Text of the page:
Wisconsin’s Republican Governor Scott Walker repelled an effort to oust him, defeating Democratic Milwaukee Mayor Tom Barrett in only the third recall election of a state chief executive in U.S. history.
Walker, 44, won today’s election 58 percent to 41 percent, according to preliminary results from the Associated Press with 65 percent of the vote counted.
The effort to choose a new governor 17 months into Walker’s term began in response to his legislatively approved restrictions on collective bargaining for public-employee unions. The ouster fight drew national attention, more than $63 million in campaign contributions and polarized the state of 5.7 million people.
“Bringing our state together will take some time, but I hope to start right away,” Walker said in a prepared statement. “It is time to put our differences aside and figure out ways that we can move Wisconsin forward.”
The election was a replay of the 2010 governor’s race, in which Walker defeated Barrett, 58, by about 125,000 votes. Turnout was heavy statewide, election officials reported.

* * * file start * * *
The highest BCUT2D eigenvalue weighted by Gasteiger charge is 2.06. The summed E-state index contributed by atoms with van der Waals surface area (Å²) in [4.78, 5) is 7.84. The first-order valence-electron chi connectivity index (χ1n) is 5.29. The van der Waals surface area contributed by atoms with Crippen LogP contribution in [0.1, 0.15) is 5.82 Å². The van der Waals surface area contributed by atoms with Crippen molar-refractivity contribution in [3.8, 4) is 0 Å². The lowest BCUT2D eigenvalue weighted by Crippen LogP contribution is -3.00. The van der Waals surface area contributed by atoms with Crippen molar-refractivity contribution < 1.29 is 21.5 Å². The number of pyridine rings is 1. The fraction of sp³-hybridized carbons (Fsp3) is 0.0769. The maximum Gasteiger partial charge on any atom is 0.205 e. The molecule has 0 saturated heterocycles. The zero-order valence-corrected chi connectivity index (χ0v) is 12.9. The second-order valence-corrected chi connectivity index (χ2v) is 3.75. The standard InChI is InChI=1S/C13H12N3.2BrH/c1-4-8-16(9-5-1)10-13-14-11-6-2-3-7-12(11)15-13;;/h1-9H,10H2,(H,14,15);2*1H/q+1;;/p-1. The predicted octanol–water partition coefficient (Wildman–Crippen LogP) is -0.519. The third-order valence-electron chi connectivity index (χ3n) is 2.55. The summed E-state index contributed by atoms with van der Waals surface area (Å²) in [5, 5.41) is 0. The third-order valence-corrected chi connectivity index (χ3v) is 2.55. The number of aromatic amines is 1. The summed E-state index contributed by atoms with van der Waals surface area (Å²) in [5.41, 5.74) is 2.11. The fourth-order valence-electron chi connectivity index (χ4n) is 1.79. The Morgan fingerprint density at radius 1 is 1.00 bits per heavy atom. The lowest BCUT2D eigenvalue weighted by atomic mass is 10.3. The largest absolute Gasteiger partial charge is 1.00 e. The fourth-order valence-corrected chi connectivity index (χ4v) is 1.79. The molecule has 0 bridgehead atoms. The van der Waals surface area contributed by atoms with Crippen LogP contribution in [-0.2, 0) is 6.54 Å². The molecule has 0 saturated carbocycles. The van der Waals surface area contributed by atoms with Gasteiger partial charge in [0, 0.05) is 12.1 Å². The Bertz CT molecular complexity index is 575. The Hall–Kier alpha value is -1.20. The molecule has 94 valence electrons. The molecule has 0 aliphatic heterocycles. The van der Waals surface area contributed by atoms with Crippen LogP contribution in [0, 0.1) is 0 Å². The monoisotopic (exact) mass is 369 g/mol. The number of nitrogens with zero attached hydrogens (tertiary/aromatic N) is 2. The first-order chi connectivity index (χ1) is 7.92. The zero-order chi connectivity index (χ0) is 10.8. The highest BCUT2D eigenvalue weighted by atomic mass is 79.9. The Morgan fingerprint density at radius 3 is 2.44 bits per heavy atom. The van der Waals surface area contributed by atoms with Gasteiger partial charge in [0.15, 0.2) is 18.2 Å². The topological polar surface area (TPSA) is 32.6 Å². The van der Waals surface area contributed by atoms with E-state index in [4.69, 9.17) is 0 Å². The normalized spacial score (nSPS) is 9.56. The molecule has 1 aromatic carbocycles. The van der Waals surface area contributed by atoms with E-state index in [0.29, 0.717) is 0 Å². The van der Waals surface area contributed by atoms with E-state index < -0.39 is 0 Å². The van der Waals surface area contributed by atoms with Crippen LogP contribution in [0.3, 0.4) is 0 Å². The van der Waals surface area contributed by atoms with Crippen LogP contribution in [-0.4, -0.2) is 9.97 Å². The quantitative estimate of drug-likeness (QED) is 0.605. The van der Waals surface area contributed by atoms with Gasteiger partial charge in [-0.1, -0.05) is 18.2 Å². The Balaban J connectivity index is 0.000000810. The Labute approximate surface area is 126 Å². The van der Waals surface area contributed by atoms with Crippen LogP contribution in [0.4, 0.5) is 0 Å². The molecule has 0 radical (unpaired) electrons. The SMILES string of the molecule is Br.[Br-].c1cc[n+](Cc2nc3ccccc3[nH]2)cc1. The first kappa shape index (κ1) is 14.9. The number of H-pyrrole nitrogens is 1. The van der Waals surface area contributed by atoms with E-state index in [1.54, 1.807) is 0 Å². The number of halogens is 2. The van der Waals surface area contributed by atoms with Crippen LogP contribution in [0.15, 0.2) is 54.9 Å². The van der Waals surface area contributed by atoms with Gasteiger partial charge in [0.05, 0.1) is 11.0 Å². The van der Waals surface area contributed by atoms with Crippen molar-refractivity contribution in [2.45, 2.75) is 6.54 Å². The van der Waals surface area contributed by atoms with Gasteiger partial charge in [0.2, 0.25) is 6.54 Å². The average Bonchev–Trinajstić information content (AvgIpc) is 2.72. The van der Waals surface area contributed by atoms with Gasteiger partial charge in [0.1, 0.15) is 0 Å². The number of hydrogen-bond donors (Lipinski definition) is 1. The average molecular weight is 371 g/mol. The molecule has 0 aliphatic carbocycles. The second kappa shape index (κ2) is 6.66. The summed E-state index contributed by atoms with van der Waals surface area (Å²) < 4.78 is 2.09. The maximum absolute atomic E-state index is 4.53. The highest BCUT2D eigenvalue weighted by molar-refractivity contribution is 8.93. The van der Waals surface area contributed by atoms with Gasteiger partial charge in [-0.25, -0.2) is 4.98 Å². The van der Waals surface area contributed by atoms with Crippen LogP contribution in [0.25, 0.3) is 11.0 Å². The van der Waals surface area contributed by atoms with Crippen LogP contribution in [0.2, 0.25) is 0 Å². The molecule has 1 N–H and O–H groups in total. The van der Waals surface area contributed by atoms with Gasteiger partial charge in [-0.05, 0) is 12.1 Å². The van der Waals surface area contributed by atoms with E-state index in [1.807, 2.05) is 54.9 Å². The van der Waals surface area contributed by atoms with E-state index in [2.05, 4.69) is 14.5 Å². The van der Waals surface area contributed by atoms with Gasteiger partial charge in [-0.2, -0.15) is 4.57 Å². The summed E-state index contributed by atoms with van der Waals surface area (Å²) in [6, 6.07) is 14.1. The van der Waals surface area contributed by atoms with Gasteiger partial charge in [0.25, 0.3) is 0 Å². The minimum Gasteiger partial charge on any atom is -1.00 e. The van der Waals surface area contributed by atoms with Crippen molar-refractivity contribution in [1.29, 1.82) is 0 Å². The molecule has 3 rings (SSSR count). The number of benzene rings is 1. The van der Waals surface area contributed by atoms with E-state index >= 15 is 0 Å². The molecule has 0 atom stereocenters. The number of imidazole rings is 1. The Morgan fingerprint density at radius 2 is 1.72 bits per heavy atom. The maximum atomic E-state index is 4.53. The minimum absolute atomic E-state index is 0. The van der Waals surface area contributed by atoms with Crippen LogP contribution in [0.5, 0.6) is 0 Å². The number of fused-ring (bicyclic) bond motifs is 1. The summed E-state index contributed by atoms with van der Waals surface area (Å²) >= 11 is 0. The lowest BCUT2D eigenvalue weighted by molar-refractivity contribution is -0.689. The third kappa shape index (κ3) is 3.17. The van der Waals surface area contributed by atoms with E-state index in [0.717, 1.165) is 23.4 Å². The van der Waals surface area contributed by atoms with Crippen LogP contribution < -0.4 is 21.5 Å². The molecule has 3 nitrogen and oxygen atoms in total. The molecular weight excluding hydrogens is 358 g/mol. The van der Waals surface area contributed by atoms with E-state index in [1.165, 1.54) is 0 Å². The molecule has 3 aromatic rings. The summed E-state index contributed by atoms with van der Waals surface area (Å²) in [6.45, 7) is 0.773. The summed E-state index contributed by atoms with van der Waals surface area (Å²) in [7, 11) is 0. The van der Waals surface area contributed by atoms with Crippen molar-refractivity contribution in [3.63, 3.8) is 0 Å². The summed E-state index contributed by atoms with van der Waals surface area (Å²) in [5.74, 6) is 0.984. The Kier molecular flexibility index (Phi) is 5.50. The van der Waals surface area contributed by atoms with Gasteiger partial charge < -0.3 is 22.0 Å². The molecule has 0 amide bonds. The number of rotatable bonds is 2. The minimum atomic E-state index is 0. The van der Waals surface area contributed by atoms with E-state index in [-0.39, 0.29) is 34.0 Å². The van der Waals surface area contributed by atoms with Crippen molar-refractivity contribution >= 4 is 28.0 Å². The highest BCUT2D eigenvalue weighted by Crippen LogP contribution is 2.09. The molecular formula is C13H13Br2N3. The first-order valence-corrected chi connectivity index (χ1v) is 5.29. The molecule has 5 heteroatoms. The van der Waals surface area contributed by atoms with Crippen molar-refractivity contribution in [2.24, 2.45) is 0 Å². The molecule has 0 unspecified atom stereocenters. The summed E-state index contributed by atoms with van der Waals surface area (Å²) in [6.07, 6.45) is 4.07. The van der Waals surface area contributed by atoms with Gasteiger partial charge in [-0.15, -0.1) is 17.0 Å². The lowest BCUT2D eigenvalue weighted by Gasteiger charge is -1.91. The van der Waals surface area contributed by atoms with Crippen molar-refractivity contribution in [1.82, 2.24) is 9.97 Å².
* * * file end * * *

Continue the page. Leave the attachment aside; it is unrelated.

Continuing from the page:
Barrett said Walker had started an “ideological civil war” in Wisconsin last year with union restrictions and cuts to public education. The governor said government costs needed to be controlled and reminded voters that he balanced the budget without raising taxes.
Even before the vote was counted, Democrats and Republicans were spinning the significance of the outcome for November’s election between President Barack Obama, a Democrat, and former Republican Massachusetts governor Mitt Romney.
“Tonight’s results will echo beyond the borders of Wisconsin,” Romney said in a prepared statement.
The organization and mobilization of Wisconsin Republicans to protect Walker could provide Romney a boost in the state, which Obama carried in 2008. Former President George W. Bush came within a few thousand votes of winning the state in both previous election cycles.
Also boosting Republican confidence are their 2010 victories in the state, when the party won the governor’s office, as well as a U.S. Senate seat held by Democrat Russ Feingold.
To contact the reporters on this story: Timothy Jones in Milwaukee at email@example.com; Mark Niquette in Milwaukee at firstname.lastname@example.org
To contact the editor responsible for this story: Stephen Merelman at email@example.com